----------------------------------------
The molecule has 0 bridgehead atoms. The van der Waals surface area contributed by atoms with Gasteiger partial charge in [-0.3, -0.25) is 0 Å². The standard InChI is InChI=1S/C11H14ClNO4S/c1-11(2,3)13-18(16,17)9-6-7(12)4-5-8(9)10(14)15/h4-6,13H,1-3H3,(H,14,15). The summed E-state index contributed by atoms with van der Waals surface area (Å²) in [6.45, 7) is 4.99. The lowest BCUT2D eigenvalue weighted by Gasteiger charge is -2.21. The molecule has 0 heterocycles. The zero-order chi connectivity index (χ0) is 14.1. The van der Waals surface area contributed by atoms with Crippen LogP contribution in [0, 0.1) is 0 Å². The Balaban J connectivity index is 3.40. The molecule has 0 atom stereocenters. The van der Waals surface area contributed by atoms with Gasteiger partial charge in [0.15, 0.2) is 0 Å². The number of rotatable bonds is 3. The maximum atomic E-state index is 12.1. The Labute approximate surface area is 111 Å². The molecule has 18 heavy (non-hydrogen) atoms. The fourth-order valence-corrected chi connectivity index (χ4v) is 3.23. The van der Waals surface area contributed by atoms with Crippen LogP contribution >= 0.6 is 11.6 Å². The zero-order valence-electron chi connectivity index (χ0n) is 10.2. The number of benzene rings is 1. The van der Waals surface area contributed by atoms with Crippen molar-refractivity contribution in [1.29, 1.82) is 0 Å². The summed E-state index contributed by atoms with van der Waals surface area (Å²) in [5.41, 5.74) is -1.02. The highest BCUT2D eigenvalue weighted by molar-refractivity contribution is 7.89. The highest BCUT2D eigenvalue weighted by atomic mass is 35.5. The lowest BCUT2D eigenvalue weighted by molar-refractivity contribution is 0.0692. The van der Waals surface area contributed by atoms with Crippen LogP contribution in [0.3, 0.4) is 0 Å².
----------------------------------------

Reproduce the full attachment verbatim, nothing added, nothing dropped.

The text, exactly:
The molecule has 0 bridgehead atoms. The van der Waals surface area contributed by atoms with Gasteiger partial charge in [-0.3, -0.25) is 0 Å². The standard InChI is InChI=1S/C11H14ClNO4S/c1-11(2,3)13-18(16,17)9-6-7(12)4-5-8(9)10(14)15/h4-6,13H,1-3H3,(H,14,15). The summed E-state index contributed by atoms with van der Waals surface area (Å²) in [6.45, 7) is 4.99. The lowest BCUT2D eigenvalue weighted by Gasteiger charge is -2.21. The molecule has 0 heterocycles. The zero-order chi connectivity index (χ0) is 14.1. The van der Waals surface area contributed by atoms with Crippen LogP contribution in [0, 0.1) is 0 Å². The Balaban J connectivity index is 3.40. The molecule has 0 atom stereocenters. The van der Waals surface area contributed by atoms with Gasteiger partial charge in [0.15, 0.2) is 0 Å². The number of rotatable bonds is 3. The maximum atomic E-state index is 12.1. The Labute approximate surface area is 111 Å². The molecule has 18 heavy (non-hydrogen) atoms. The fourth-order valence-corrected chi connectivity index (χ4v) is 3.23. The van der Waals surface area contributed by atoms with Crippen LogP contribution >= 0.6 is 11.6 Å². The zero-order valence-electron chi connectivity index (χ0n) is 10.2. The number of benzene rings is 1. The van der Waals surface area contributed by atoms with Crippen molar-refractivity contribution in [1.29, 1.82) is 0 Å². The summed E-state index contributed by atoms with van der Waals surface area (Å²) in [5.41, 5.74) is -1.02. The highest BCUT2D eigenvalue weighted by molar-refractivity contribution is 7.89. The highest BCUT2D eigenvalue weighted by atomic mass is 35.5. The lowest BCUT2D eigenvalue weighted by molar-refractivity contribution is 0.0692. The van der Waals surface area contributed by atoms with Crippen LogP contribution in [0.3, 0.4) is 0 Å².